Archives For Metal Detecting

There were 18 entries in my simple competition and I used a ‘random number generator’ to pick two winning numbers. I won’t keep you in suspenders any longer than necessary. This was the result:

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Conjoined Coins

15 August 2017 — 11 Comments

William and Mary silver farthing 1694

CONJOINED – NUMISMATIST

When a numismatist talks about a conjoined coin the reference is usually to one with two or more busts shown facing the same way with one on top of the other. The only British example I can think of is the William and Mary 1688-94. Unless you know otherwise. The reign of William and Mary was brief and their coins are relatively scarce.

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Remembering

12 August 2017 — 3 Comments

In December 2016 I made a post entitled The Rookie Detectorist and The Gold Seal Matrix. You may remember the magnificent find shown below. An observant reader has pointed out that the article was left unfinished. And he is right, so I am making amends!

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Detectorists are a dab hand at taking a product and improving upon the original, whether it be a device for protecting the machine when placing it on the ground, or an improved control cover. In my time I have seen so many enhancements done by individuals, but one name in the ‘after market’ business stands out.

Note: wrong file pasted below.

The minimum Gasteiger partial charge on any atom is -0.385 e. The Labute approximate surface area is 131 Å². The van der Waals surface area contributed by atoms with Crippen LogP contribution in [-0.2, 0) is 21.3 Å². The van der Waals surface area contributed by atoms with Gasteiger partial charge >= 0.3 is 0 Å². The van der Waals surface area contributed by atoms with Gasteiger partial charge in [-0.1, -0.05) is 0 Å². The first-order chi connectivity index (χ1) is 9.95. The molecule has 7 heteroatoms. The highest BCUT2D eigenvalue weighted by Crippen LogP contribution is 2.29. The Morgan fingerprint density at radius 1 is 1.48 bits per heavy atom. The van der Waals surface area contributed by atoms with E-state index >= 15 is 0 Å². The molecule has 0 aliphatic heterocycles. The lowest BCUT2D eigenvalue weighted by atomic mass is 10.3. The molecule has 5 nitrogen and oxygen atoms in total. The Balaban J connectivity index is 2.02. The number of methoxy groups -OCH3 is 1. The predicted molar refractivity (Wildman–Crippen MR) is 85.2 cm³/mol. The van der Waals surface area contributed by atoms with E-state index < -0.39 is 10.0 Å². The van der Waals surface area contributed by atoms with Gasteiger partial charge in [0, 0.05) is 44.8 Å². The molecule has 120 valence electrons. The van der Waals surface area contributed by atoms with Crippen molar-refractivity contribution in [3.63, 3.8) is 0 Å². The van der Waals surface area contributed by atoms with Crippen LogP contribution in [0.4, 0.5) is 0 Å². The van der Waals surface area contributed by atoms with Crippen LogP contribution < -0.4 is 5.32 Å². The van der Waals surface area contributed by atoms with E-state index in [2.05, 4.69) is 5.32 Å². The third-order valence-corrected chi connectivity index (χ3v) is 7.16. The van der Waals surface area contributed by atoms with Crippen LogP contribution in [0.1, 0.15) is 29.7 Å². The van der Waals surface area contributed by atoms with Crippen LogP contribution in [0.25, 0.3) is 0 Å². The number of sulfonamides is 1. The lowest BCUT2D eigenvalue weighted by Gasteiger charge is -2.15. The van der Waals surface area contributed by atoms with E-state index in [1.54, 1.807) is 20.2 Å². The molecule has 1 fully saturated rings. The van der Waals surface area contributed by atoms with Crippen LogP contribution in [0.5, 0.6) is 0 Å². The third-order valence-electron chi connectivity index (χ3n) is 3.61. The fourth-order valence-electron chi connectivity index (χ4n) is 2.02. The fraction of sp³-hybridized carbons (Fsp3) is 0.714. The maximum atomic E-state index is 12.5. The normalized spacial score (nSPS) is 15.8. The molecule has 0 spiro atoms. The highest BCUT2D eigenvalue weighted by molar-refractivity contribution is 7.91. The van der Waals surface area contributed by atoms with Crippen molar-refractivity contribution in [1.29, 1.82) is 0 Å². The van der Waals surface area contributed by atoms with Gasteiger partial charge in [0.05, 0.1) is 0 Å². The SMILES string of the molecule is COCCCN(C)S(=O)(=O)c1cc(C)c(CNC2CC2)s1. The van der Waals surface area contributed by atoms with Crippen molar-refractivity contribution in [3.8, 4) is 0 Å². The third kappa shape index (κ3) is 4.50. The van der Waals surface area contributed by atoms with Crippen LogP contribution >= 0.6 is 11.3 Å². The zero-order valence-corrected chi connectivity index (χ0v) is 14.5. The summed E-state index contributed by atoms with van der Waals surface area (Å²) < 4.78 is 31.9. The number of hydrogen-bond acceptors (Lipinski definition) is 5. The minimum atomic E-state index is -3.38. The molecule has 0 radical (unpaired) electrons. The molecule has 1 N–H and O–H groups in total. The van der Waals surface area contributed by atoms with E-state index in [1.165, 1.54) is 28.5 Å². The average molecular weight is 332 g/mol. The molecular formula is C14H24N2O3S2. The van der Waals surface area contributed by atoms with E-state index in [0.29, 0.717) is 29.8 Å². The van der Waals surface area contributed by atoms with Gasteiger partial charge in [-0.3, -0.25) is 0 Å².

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If you check the meaning of arrogance in a dictionary it will tell you that the word means ‘an insulting way of thinking or behaving that comes from believing that you are better, smarter, or more important than other people.’ Pride is fine up to a point but when, like Paul Barford, you see yourself as better than everyone else, you simply become a dickhead. Apologies to my American friend Dick Stout; no offence intended.

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Sometimes finding a positive identification for the amorphous bits of metal and ‘partefacts’ found by detectorists can lead us up many garden paths before arriving at a satisfactory conclusion.

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This, and a further blog post to follow, is about those mementoes that can be considered a record of a pilgrim’s progress and are often found by UK detectorists – the Pilgrim Badge. In the Middle Ages the Church encouraged people to make pilgrimages to special holy places called shrines.

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